The Champions for Literacy


LitWorld is an international non-profit inspiring kids to make reading a central part of their life. From their various public events to their internal projects, they’ve got plenty of digital communication happening within the organization. Yet their project files were scattered across several platforms and services, and getting the team on the same page was becoming a struggle.

We sat down with Dorothy Lee, LitWorld’s Executive Director, to discuss their journey with technology this year.


In our first meeting, your team was split between Dropbox and Google Drive, and it had become increasingly difficult to keep everyone in sync. How were you coping with your tech challenges at the time?

It is interesting to look back on where we were a year ago, because at the time, I would have said that the challenges were almost entirely about individuals not using our system well, more than the system itself needing to be re-thought. I thought it didn’t go too much deeper than personal preferences and habits that could be adjusted. LitWorld has always used Google Docs and other Drive files for collaboration, and we love that format, but it felt like Drive was serving a totally different purpose than Dropbox, which we had been using like our shared file servers from early on in the organization as well. Until we sat down together and zoomed out to look at the full picture, I thought it was going to be about getting our team more fully on board with clearer guidelines, and not too much about actually changing the way we saved our files beyond some clean-up.


After looking at the core file types that LitWorld used on a regular basis, we decided on a central hub with Google Drive for your team. How have things improved since we made the switch?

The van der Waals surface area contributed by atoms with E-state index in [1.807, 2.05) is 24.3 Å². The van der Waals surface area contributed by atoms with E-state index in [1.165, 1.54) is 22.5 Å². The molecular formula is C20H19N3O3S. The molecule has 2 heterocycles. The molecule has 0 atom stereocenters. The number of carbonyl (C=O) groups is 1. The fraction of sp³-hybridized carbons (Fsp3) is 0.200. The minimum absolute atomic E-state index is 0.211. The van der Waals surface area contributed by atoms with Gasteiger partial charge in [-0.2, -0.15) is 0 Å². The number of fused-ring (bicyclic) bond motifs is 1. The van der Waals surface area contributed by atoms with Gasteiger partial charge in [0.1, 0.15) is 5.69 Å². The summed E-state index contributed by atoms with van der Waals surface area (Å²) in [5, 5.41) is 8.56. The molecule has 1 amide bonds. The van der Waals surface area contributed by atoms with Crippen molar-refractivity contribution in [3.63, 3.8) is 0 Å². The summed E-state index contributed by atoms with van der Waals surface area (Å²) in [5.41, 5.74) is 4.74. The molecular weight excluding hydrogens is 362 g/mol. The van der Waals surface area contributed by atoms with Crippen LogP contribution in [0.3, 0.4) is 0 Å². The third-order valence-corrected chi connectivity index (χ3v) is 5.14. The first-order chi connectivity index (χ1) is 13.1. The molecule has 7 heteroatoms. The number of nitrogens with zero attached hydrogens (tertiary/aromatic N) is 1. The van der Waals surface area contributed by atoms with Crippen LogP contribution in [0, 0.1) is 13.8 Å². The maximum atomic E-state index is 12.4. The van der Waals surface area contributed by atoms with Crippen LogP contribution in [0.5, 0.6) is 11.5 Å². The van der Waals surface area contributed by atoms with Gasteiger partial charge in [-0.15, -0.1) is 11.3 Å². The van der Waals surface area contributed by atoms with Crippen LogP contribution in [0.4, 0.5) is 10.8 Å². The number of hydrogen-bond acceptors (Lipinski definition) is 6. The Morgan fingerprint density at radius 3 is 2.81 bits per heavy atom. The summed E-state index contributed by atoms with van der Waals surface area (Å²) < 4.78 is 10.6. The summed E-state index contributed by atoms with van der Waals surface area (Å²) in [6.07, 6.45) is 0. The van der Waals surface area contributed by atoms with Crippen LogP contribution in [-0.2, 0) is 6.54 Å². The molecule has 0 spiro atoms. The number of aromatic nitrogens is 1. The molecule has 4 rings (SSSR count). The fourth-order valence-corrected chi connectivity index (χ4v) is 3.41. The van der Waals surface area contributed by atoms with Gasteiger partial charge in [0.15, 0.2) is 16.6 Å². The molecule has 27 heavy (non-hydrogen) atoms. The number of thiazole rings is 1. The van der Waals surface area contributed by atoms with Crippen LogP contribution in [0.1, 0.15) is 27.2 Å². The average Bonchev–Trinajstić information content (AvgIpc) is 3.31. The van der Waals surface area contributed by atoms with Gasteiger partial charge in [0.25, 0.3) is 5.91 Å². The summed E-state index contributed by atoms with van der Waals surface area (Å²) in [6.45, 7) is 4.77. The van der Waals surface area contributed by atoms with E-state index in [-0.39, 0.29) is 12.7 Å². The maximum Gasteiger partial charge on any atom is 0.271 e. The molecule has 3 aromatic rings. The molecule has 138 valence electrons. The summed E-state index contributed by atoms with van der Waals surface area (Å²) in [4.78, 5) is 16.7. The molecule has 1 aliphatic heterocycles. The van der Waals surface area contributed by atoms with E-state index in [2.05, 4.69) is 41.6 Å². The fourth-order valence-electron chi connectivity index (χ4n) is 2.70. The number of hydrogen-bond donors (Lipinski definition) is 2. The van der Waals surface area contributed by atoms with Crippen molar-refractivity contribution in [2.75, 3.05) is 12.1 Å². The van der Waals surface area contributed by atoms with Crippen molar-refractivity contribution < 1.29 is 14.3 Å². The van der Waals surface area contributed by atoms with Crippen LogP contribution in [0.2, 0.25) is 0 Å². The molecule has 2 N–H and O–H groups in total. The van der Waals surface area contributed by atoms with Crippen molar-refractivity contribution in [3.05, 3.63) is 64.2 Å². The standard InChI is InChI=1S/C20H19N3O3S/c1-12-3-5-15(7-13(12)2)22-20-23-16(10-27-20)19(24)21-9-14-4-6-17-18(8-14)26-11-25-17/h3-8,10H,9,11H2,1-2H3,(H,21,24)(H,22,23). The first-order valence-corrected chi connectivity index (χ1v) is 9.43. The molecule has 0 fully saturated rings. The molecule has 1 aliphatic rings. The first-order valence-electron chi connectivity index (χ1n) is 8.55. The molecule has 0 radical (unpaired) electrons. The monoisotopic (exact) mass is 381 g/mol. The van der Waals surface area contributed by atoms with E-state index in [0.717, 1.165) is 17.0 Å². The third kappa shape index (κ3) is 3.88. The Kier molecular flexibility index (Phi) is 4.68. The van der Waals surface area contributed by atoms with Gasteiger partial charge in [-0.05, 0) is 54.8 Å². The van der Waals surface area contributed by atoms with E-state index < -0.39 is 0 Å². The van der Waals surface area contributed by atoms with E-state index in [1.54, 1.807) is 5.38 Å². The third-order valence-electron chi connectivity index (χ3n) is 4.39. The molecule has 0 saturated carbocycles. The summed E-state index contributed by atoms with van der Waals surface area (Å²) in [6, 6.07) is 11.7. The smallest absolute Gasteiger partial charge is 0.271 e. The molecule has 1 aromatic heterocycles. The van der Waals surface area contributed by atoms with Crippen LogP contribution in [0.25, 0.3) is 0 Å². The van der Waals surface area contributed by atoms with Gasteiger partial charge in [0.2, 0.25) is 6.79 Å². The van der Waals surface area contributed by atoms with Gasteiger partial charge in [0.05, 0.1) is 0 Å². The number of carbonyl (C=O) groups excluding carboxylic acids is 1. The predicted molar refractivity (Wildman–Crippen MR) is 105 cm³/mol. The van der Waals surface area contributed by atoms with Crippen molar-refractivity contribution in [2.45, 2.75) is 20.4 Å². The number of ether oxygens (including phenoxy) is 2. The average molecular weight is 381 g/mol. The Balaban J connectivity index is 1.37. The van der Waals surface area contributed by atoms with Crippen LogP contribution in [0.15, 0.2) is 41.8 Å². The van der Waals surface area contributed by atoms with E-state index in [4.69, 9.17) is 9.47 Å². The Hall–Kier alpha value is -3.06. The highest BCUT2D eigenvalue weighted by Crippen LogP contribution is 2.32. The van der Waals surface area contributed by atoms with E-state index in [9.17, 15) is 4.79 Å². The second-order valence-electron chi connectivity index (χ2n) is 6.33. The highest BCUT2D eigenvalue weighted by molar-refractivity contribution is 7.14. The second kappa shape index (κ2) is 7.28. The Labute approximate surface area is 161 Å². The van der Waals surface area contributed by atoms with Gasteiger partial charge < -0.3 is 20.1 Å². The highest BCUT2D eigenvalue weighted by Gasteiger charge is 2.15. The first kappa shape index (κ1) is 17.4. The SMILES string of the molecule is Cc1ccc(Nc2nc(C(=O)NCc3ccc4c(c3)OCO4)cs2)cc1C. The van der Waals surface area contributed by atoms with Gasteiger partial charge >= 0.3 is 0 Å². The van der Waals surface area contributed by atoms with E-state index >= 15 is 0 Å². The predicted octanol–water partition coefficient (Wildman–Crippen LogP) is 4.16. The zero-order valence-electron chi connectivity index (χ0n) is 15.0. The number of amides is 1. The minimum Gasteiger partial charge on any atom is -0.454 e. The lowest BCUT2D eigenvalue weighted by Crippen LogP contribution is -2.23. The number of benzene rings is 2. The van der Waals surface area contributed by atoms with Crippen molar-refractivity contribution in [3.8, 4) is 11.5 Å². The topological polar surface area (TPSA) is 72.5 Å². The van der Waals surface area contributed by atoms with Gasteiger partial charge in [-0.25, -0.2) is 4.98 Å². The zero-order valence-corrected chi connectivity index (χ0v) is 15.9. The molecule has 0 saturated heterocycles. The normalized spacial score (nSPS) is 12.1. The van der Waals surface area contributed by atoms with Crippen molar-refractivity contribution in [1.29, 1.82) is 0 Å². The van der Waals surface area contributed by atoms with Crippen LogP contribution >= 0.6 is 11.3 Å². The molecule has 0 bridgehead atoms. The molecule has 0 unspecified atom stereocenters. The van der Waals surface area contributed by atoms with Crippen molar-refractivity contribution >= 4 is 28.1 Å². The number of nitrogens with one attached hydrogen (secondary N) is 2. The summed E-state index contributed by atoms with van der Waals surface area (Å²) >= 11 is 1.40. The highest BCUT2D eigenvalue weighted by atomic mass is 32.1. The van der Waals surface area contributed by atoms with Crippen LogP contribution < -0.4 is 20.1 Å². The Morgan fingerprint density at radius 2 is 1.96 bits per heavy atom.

It was amazing what a difference it made for me immediately! I had no idea how good it would feel to have everything in one place. I had always thought of my relationship with Drive on an individual level, and my relationship with Dropbox on an organizational level, but that was actually a confusing and inconsistent division, and it was different for each person on the team depending on what kind of work they do. For example, having all in the same folder for a meeting, the agenda created in Word, a handout saved as a PDF, and the collaborative notes document created in Drive, took such a weight off because I didn’t have to wonder… where did we capture those other thoughts during that meeting? It was a real mental load off that I hadn’t even realized I was carrying around.

A few months back you hosted LitWorld’s annual gala in Chelsea Piers. What are you excited about for this year and beyond?

We are so thrilled about all that LitWorld has in store for 2019! We will start the year off strong with our tenth annual World Read Aloud Day on February 1st, which activates millions of storytellers and advocates of all ages across the globe to raise their voices for the right to read. In March, we will be participating again in the UN Commission of the Status of Women with our HerStory campaign, amplifying the voices and work of the girls and partners in our programs and the amazing impact they are having in their communities. On May 8th, we will have our Spring Gala, back at Chelsea Piers, where we will be honoring some really special guests and celebrating A World of Stories. All summer long, our LitCamps will once again light up thousands of schools with reading, writing, and joyful learning across the US, and we will host another great group of interns in our NYC office. We are also working on a refreshed look for our communications, so stay tuned for some exciting developments on that front as the year unfolds as well. Visit and check out our blog to hear more!

Robbie Klein